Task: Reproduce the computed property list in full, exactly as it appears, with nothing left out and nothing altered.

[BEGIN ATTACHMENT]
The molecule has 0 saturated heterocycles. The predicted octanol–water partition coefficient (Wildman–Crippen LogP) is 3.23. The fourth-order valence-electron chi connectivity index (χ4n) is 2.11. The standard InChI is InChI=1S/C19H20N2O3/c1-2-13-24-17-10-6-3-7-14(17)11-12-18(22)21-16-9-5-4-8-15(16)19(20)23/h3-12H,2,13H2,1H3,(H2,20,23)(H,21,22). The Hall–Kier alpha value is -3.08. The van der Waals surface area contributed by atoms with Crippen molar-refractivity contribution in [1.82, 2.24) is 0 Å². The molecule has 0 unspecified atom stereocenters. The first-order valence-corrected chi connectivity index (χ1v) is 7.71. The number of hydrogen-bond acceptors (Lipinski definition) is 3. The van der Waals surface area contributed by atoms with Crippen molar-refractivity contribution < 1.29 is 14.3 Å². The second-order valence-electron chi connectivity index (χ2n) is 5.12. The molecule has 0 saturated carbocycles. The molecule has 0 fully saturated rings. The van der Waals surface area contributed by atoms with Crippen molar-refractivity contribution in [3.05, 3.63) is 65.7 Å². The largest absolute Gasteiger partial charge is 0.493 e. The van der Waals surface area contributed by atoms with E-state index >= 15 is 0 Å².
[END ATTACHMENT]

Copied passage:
The molecule has 0 saturated heterocycles. The predicted octanol–water partition coefficient (Wildman–Crippen LogP) is 3.23. The fourth-order valence-electron chi connectivity index (χ4n) is 2.11. The standard InChI is InChI=1S/C19H20N2O3/c1-2-13-24-17-10-6-3-7-14(17)11-12-18(22)21-16-9-5-4-8-15(16)19(20)23/h3-12H,2,13H2,1H3,(H2,20,23)(H,21,22). The Hall–Kier alpha value is -3.08. The van der Waals surface area contributed by atoms with Crippen molar-refractivity contribution in [1.82, 2.24) is 0 Å². The molecule has 0 unspecified atom stereocenters. The first-order valence-corrected chi connectivity index (χ1v) is 7.71. The number of hydrogen-bond acceptors (Lipinski definition) is 3. The van der Waals surface area contributed by atoms with Crippen molar-refractivity contribution < 1.29 is 14.3 Å². The second-order valence-electron chi connectivity index (χ2n) is 5.12. The molecule has 0 saturated carbocycles. The molecule has 0 fully saturated rings. The van der Waals surface area contributed by atoms with Crippen molar-refractivity contribution in [3.05, 3.63) is 65.7 Å². The largest absolute Gasteiger partial charge is 0.493 e. The van der Waals surface area contributed by atoms with E-state index >= 15 is 0 Å².